King Crimson United Kingdom

A493 Prog305
[Magnificent Musicianship67, Solidly Awesome Composition67, Beyond Great Production67, Beyond Great Lyrics61 and Excellent Songwriting68]
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Review by MoebiusStreet published
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Red 1974
S untagged

This is the greatest piece of music ever recorded.

This is not pretty music. My wife won't let me listen to it in the house, she says it's too distracting. But it's incredibly beautiful, in its way. It's awesome, it's terrifying, and that's where its beauty lies.

Tracks

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- Red 6:16
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- Providence 8:10
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S Starless 12:16
Review by OpenMind published
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Red 1974
S Prog Rock

In the Olympic Sound studios, on the months between July & August, 1974, a crazy unusual band have continued to break the volume limit, who was indentified with the color red. In the end, they came out with a record that was milestone in the prog music, and symboled the end of the hippy generation. Her name was King Crimson. The album called "Red".

King Crimson, one of the pioneers of progressive rock, have gone through a lot of changes. The trio of 72'-74' (Fripp-Guitar, Wetton-Bass, Bruford-Drums), was the most unified & innovative of them. Fripp just got better on his playing & compsing skills, Bill Bruford had bought a lot of exprience and got on a meteoric learning course & John Wetton had invented a bass sound that destroy everything near to very little pieces...The three during the recording was at their best and "Red" is definitely their victory.

Musically, "Red" is a sequel to "Larks Tongues In Aspic" & "Starless & Bible Black". The constant stress between freestyling and sticking to the plan, had produced a high & interesting level of interest. Fripp, as a composer & as a performer, had totally personified his vision as a musician - the complete combination between Hendrix & Bach. A unite of Rock, Modernism & Classic music.

The two jewels on the crown in my opinion are the opener & the finale: "Red" - The instrumental track, with a threatning violin (played by David Cross) & a "distortion contest" between Fripp & Wetton. "Starless" - One of the best prog tracks ever recorded, a true wonder of production & structure. Former "Crimsons" have collaborated like Mel Collins, Ian McDonald & Robin Miller that contributed the wind instruments, when Wetton's friend, Robert Palmer James, who wrote those tragic lyrics. "Starless" includes three parts that combine wonderfully all the moods of the "Crimsonist" atmosphere ever: Melancholic sadness, Jazzy Happiness, Improvisated wildness & dramatic nobelty.

After the album was released, Fripp has lost his mind and decided to retire from music, due to mental reasons that no one really understands till today. Wetton & Bruford was furious about his desicion, but managed to survive and to found their own bands. Fripp has retired from music also, and came back with the album "Discipline" in 1981, When he came back with the "Crimsons" several times later in the 80's & 90's.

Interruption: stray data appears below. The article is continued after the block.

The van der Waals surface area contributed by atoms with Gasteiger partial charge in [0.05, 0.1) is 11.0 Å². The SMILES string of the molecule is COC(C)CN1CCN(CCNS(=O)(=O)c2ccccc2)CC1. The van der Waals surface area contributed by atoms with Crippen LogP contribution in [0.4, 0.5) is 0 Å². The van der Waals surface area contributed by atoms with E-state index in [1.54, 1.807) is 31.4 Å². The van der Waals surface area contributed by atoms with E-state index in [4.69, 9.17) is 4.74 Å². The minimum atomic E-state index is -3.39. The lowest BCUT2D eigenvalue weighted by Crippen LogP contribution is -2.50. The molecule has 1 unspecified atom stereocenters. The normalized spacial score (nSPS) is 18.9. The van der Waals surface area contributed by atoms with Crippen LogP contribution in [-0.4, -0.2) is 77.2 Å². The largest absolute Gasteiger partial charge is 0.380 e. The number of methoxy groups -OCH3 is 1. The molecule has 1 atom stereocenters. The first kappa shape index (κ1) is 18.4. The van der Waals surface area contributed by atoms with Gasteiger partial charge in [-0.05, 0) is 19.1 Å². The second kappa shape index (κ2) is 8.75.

King Crimson tried to re-create this enormous sound that came out in this album, unsuccessfully. Maybe it's because great albums cannot be re-created.

Tracks

1.
S Red 6:16
2.
3.
4.
S Providence 8:10
5.
S Starless 12:16
Review by OpenMind published
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S Prog Rock

A classic of early prog rock. The grinding guitars, angular rhythms and unrelenting energy of "21st Century Schizoid Man" still sound fresh today. Indeed they continued to play this live for decades afterwards. "Epitaph" and "The Court of the Crimson King" are also iconic pieces of symphonic rock. The notorious Mellotron synth-orchestra sound takes centre stage here, as it would on countless future prog anthems. Although the underlying music is simple enough, it was their control of dynamics and sound that prevented these pieces from being pure stodge. The drum-rolls and Mellotron swells of "Epitaph" are perfectly-timed. But symphonic rock isn't just about Mellotrons - this track also has a fantastic sinister funeral march section on low woodwinds, courtesy of Ian McDonald.

It's only marred by the rambling of "Moonchild". After starting with a little pastoral acoustic song, this descends into several minutes of aimless stoned-sounding guitar and tuned-percussion twiddles. Peter Sinfield's spaced-out hippy lyrics are also at their most twee and dated here. "I Talk To the Wind" is much more tasteful - a pretty ballad whose flute solo and pastoral colour foreshadowed a lot of early Genesis.

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S Epitaph 8:47
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A Moonchild 12:11
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Review by iQuizzle published
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Islands 1971
S Mellow Symph Classic Rock

I guess I'm going to be the outlier here, but this is quite easily one of my favorite albums by KC. The final two songs are chillingly beautiful and the whole album has so much character. It might seem somewhat minimalist compared to In the Court... and In the Wake..., but it does a fantastic job and striking emotional resonances for me.

Tracks

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S Islands 11:54
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